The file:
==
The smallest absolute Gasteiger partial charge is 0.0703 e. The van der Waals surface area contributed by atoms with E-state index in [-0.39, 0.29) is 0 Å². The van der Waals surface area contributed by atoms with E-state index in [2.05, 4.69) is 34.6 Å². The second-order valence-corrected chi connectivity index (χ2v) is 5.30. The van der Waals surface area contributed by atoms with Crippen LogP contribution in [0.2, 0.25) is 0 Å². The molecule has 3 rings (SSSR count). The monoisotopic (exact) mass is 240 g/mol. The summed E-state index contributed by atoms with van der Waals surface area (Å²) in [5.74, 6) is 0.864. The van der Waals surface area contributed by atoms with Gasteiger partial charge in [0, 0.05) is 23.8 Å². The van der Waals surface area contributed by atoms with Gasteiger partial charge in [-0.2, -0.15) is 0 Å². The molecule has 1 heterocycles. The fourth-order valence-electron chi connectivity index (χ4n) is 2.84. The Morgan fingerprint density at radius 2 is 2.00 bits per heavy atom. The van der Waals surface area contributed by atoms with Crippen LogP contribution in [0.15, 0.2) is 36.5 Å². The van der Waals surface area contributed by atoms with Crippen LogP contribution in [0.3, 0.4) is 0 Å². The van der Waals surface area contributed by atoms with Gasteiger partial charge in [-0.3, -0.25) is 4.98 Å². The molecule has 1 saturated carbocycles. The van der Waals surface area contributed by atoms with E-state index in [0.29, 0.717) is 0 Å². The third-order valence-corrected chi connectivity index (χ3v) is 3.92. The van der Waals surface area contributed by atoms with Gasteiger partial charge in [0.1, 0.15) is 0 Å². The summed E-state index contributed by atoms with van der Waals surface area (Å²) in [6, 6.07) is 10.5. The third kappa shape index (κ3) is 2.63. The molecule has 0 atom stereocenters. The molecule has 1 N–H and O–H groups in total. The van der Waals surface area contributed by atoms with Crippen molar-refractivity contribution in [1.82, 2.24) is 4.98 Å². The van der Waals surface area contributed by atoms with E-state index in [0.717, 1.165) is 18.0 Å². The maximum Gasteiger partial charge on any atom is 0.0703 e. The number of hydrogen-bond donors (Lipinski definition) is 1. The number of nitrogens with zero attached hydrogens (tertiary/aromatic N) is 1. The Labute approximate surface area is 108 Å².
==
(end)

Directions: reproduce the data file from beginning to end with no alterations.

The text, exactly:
The smallest absolute Gasteiger partial charge is 0.0703 e. The van der Waals surface area contributed by atoms with E-state index in [-0.39, 0.29) is 0 Å². The van der Waals surface area contributed by atoms with E-state index in [2.05, 4.69) is 34.6 Å². The second-order valence-corrected chi connectivity index (χ2v) is 5.30. The van der Waals surface area contributed by atoms with Crippen LogP contribution in [0.2, 0.25) is 0 Å². The molecule has 3 rings (SSSR count). The monoisotopic (exact) mass is 240 g/mol. The summed E-state index contributed by atoms with van der Waals surface area (Å²) in [5.74, 6) is 0.864. The van der Waals surface area contributed by atoms with Gasteiger partial charge in [0, 0.05) is 23.8 Å². The van der Waals surface area contributed by atoms with Gasteiger partial charge in [-0.2, -0.15) is 0 Å². The molecule has 1 heterocycles. The fourth-order valence-electron chi connectivity index (χ4n) is 2.84. The Morgan fingerprint density at radius 2 is 2.00 bits per heavy atom. The van der Waals surface area contributed by atoms with Crippen LogP contribution in [0.15, 0.2) is 36.5 Å². The van der Waals surface area contributed by atoms with Crippen LogP contribution in [0.3, 0.4) is 0 Å². The van der Waals surface area contributed by atoms with Gasteiger partial charge in [-0.3, -0.25) is 4.98 Å². The molecule has 1 saturated carbocycles. The van der Waals surface area contributed by atoms with E-state index in [0.29, 0.717) is 0 Å². The third-order valence-corrected chi connectivity index (χ3v) is 3.92. The van der Waals surface area contributed by atoms with Gasteiger partial charge in [0.1, 0.15) is 0 Å². The summed E-state index contributed by atoms with van der Waals surface area (Å²) in [6, 6.07) is 10.5. The third kappa shape index (κ3) is 2.63. The molecule has 0 atom stereocenters. The molecule has 1 N–H and O–H groups in total. The van der Waals surface area contributed by atoms with Crippen molar-refractivity contribution in [1.82, 2.24) is 4.98 Å². The van der Waals surface area contributed by atoms with E-state index in [0.717, 1.165) is 18.0 Å². The maximum Gasteiger partial charge on any atom is 0.0703 e. The number of hydrogen-bond donors (Lipinski definition) is 1. The number of nitrogens with zero attached hydrogens (tertiary/aromatic N) is 1. The Labute approximate surface area is 108 Å².